Tuesday Trends sample: Shopko rising, mining mixed and Central Wisconsin Airport falling

Below is an excerpt from the most recent edition of WisBusiness Tuesday Trends.

The full version of this weekly look at the state of Wisconsin business is now available for free to anyone who signs up for the Tuesday Trends mailing list.

The full product includes several items in each of the rising, mixed and falling categories plus a look at upcoming business events across the state.

To get the full version of Tuesday Trends in your inbox every week, sign up now for the free mailing list. (If the preceding link does not work for you, simply send an e-mail to [email protected] with “Subscribe to trends” in the subject line.)

WisBusiness also publishes a summary of state business news sent to paid subscribers every weekday.

Sign up for a free two-week trial of WisBusiness subscriber products.


RISING

Shopko: The Green Bay-based retailer announces a merger with Nebraska-based Pamida that will expand the Shopko name and shift more than 120 jobs from Omaha to northeastern Wisconsin. Terms of the merger — which combines two companies already owned by a Florida investment firm — weren’t disclosed, but the deal includes Shopko spending some $80 million to convert the 193 current Pamida locations to “Shopko Hometown” stores. Those stores would target communities typically too small to be served by larger retailers, and Shopko’s president and says he intends for the combined company to be the national leader in that retail category. The state will help back the deal with $2 million in tax credits dependent on creating 129 new jobs, according to the Wisconsin Economic Development Corporation.

MIXED

Mining: As the spring legislative session prepares to kick off next week, the story remains largely the same for an overhaul of the state’s iron mining regulations. While it’s one of the top priorities for the session for Republican leaders in both chambers, the Assembly is moving ahead while the Senate remains without a bill. The Assembly Jobs Committee has scheduled a hearing on the iron mining bill this week in Hurley — near the site of a proposed iron mine along the Wisconsin-Upper Michigan border — after lawmakers originally said the committee wouldn’t return to the state’s far northern frontier. Lawmakers say they remain on track to pass the bill by the end of the month. One complication, however, could be the price tag the bill would have for the state Department of Natural Resources. A fiscal estimate released last week showed the legislation could cost anywhere from $550,000 to $3.8 million over the next four years, with the largest portion depending on hiring contractors to create an environmental impact statement for proposed mines. The Assembly bill requires the mine operator to reimburse the DNR for permit review costs, but caps the amount at $1.1 million even though the agency estimates the cost could run up to $2.7 million. Meanwhile, Eau Claire County faces a lawsuit over its moratorium on new frac sand mines for the energy industry, with High Country Sand Company arguing it should be allowed to continue work on a proposed mine since it had a deal in place before the moratorium passed the county board.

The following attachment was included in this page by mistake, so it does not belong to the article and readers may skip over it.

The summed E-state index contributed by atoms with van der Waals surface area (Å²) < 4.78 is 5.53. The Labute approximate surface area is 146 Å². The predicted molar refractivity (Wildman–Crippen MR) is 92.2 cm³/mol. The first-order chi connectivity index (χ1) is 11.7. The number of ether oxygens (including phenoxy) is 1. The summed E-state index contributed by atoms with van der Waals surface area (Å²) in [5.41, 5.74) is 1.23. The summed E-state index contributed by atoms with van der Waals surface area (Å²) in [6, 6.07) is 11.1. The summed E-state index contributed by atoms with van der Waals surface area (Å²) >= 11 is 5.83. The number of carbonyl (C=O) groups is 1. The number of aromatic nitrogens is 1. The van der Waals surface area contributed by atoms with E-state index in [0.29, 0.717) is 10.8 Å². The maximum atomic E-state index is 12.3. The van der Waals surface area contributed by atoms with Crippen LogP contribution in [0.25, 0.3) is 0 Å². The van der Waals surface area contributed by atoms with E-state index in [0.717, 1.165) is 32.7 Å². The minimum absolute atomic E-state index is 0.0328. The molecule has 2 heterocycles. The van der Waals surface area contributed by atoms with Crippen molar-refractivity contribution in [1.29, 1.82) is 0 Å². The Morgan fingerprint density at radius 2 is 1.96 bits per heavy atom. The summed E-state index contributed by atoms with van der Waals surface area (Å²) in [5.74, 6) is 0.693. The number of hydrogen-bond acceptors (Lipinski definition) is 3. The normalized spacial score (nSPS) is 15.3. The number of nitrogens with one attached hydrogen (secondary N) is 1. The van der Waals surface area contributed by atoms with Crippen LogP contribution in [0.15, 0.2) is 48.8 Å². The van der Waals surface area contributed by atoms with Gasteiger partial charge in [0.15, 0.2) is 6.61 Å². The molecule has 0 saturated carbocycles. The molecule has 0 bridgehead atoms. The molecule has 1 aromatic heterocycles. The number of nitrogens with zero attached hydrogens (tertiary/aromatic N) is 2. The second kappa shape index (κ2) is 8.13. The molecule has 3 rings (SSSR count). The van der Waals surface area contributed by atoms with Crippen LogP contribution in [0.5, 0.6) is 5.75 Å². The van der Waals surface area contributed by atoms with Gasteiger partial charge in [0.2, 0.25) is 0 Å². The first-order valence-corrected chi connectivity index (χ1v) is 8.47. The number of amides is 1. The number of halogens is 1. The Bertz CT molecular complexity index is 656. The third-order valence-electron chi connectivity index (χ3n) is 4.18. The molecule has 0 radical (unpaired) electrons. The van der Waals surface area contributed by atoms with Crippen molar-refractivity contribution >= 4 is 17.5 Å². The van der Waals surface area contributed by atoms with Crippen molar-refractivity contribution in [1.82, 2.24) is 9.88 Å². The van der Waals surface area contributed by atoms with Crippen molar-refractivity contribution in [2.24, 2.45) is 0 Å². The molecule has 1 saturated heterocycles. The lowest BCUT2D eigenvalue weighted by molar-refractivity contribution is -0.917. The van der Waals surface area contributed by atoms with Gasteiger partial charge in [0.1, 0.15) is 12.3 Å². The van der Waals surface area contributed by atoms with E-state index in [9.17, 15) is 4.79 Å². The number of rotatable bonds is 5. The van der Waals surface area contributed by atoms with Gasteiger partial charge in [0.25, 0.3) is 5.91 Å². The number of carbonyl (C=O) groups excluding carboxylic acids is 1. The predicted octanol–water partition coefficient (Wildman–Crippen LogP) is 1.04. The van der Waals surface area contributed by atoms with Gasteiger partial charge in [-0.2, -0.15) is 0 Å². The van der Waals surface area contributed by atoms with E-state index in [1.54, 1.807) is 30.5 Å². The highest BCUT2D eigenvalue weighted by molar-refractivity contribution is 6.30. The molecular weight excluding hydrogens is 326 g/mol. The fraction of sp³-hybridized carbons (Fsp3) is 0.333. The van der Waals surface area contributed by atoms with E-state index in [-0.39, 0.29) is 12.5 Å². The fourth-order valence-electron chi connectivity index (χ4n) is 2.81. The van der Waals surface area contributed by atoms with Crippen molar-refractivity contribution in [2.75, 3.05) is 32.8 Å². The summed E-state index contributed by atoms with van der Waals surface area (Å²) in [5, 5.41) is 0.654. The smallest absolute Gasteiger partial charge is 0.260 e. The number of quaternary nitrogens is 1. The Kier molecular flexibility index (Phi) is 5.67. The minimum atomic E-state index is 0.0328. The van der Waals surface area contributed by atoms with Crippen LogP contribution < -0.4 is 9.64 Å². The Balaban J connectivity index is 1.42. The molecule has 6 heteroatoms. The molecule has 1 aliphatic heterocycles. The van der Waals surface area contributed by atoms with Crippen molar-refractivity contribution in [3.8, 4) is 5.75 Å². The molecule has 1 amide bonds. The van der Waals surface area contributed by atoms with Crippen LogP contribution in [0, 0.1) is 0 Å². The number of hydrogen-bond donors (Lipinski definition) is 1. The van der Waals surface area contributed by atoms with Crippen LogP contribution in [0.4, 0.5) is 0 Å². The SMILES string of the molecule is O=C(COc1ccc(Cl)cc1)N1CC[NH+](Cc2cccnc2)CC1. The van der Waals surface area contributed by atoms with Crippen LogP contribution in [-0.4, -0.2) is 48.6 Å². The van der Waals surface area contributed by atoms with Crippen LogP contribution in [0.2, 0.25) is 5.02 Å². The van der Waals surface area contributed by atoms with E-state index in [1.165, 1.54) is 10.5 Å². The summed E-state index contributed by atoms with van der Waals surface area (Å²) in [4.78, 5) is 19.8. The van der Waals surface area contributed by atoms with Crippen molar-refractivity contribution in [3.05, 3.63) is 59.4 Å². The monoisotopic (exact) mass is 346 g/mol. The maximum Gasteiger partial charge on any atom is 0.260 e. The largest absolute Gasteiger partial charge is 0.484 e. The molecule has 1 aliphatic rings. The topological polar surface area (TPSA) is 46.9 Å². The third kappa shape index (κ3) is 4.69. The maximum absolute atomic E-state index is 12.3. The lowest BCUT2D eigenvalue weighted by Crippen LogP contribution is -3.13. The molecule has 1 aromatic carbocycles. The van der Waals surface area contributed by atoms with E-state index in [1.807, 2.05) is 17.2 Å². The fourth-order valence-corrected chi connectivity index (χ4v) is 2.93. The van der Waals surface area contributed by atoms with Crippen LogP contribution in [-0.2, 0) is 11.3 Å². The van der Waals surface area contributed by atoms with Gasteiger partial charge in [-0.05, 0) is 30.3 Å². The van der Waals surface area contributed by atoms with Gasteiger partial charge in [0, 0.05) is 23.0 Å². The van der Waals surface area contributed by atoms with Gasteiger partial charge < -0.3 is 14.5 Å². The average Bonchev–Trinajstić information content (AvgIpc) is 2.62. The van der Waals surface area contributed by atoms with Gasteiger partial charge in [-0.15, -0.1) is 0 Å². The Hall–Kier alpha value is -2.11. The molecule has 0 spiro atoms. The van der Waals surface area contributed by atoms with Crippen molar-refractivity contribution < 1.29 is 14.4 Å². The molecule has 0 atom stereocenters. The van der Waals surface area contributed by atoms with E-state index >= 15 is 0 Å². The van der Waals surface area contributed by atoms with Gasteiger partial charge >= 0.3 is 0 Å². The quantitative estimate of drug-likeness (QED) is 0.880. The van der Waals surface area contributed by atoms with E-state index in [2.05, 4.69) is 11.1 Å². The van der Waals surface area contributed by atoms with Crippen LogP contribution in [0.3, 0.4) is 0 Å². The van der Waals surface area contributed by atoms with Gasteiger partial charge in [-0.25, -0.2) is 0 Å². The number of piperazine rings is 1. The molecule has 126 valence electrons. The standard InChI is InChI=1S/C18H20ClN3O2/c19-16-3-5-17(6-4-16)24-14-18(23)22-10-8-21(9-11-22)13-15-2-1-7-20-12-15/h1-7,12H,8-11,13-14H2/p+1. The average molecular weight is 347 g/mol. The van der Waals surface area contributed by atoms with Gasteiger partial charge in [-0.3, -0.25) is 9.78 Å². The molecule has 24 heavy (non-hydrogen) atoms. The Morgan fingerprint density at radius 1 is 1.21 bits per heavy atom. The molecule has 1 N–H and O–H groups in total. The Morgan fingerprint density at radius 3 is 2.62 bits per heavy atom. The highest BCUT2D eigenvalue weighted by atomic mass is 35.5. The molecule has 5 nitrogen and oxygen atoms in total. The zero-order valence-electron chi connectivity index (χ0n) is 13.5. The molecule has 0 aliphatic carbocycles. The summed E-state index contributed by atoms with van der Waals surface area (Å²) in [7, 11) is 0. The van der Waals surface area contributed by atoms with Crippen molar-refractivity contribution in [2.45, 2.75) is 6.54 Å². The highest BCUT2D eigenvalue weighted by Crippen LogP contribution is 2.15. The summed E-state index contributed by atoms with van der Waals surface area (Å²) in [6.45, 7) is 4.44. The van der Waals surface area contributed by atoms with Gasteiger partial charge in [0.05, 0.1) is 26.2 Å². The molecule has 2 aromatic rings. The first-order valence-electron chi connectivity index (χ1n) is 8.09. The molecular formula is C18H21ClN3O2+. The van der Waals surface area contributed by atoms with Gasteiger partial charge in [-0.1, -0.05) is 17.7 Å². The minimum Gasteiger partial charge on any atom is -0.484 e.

FALLING

Central Wisconsin Airport: Between January and November of 2011, fewer than 250,000 commercial airline passengers passed through the Mosinee airport — a drop of 14.5 percent compared to the same period in 2010. CWA officials attribute the decline to a continued rough economy and a reduction in flights. Airlines — particularly Delta — attributed their recent flight reductions out of Central Wisconsin to fuel costs rather than passenger demand, but the drop has officials worried that more reductions could result — potentially influencing travel for people in the Wisconsin River Valley. Delta says more flight reductions are coming but that it didn’t have specific routes singled out yet; the airline dropped one of its four routes from CWA to the Twin Cities last year. United, another of the airport’s three carriers, says it expects service to remain flat this year, while the effects of third carrier American Airlines’ bankruptcy declaration in November remain to be seen. A $31 million renovation of the airport is scheduled to begin this year, but officials can’t say definitively whether that will help passenger levels.